Wednesday, November 30, 2011

Natural and Ritual

My earliest encounter with culture was learning manners, how to behave at the table, what implement to use and how, what I could reach for, what I must ask for, what word to use, the tone, its volume, its timing. You did not interrupt others’ speech. I had to look at people when I spoke to them. I did not shout at the ceiling. It was complex, all of this. I learned to modulate my voice, learned to append such sounds as “please,” “may I,” and “thank you” to various actions. Manners involved keeping my spine oriented in certain ways. Thus I could not just disappear under the table cloth and crawl among the legs down there—however attractive that often seemed. I had to clear my plate, avoid throwing bits of bread at my sister, keep both hands visible but my knees hidden—volumes of manners, but not a single line to be read. All this took place long before school began.

To learn this behavior and all that ultimately flowed from it—because the rituals of eating expanded to the whole domain of human interactions in my childhood and, in process of being mastered, taught us all about relationships to old, young, ladies, gentlemen, teachers, siblings, other children, etc.—other structures had to be in place as well. We ate meals at certain times. We ate communally—after washing hands. And after washing hands, the towel had to be hung in certain ritual and proper ways. The table was set. It had a table cloth (the white purity of which must be protected). We had our places. So in turn all else was also regulated. To do all this required a certain attentiveness, concentration. Life acquired an invisible and also hierarchically layered structure of dos and don’ts and be-alerts. Amazingly that great facility, habituation, enabled whole cultures to acquire and practice these strange arts of unnatural, ritual behaviors that, in the aggregate, held value systems. The values, when you wished to concentrate enough to dig them out, revealed themselves quite clearly.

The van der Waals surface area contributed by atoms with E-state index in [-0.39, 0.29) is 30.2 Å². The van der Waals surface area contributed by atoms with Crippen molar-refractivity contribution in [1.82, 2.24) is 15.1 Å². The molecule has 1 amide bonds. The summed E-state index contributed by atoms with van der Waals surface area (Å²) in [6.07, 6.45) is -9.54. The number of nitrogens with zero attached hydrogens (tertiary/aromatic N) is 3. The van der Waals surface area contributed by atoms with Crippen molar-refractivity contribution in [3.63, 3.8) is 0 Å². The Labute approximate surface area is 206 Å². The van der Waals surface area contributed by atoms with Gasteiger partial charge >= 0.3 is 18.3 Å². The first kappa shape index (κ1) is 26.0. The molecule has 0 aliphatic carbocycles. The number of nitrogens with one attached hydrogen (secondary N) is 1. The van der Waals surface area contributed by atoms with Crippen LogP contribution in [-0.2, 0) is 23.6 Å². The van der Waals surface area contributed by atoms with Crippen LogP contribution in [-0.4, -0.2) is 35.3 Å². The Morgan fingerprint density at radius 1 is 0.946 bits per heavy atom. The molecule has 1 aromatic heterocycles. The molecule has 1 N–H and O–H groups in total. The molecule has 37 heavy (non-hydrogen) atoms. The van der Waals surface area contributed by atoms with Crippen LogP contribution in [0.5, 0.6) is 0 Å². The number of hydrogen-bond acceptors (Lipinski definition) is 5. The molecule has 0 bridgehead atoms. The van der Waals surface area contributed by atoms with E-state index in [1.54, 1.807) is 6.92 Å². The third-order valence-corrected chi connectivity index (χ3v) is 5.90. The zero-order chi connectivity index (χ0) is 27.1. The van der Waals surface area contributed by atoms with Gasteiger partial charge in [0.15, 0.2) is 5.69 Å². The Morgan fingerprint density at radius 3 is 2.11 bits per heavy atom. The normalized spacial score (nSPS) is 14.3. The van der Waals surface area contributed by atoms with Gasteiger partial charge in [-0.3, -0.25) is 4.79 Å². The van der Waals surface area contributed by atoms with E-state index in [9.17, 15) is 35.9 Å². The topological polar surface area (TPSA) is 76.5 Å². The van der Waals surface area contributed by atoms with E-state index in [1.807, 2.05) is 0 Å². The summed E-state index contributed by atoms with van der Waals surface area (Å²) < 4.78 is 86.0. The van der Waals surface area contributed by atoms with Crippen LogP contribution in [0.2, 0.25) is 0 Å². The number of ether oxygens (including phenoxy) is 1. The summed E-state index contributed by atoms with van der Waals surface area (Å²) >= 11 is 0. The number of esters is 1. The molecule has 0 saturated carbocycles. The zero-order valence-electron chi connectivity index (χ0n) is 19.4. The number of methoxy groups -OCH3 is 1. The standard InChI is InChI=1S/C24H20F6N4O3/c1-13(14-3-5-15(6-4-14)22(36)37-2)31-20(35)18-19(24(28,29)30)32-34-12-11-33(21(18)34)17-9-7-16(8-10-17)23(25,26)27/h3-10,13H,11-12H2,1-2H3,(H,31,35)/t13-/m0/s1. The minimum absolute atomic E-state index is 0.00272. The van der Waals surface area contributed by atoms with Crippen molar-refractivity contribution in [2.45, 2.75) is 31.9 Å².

Watching a film about Taiwan the other day—it was not about manners—reminded me of cultural rituals—and that they remain active elsewhere. Reminded me of my one and only trip to Japan where, moments after my arrival, I felt glad that I too had been brought up in a culture quite like that one. It thus took me but moments to adapt my own behavior to theirs. Reminded me that effort is required to manifest value at this ritualized level of ordinary behavior—and because it’s present there, also manifesting at higher levels. Effort and time. So many changes. Women in the workforce. The erosion of domestic habits as the house is robbed of labor. Grab a pizza on the way home. And find the kids at home on the couch with bags of chips and cans of pop staring at the TV screen. Pop goes the weasel.

1 comment:

  1. You are right that life is a structured narrative of etiquette, manners, behavior, and mores and customs, and it is necessary for a civilization to be civilized in any sense of the word.

    However, I still find it difficult and distressing to sit at a table in a restaurant and wait for the ritual to play out until the bill is paid and your credit card comes limping back.
    At home I have gotten into the habit of eating while standing up for about 75% of my meals... I am less apt to spatter food around, so my wife thinks it fine.


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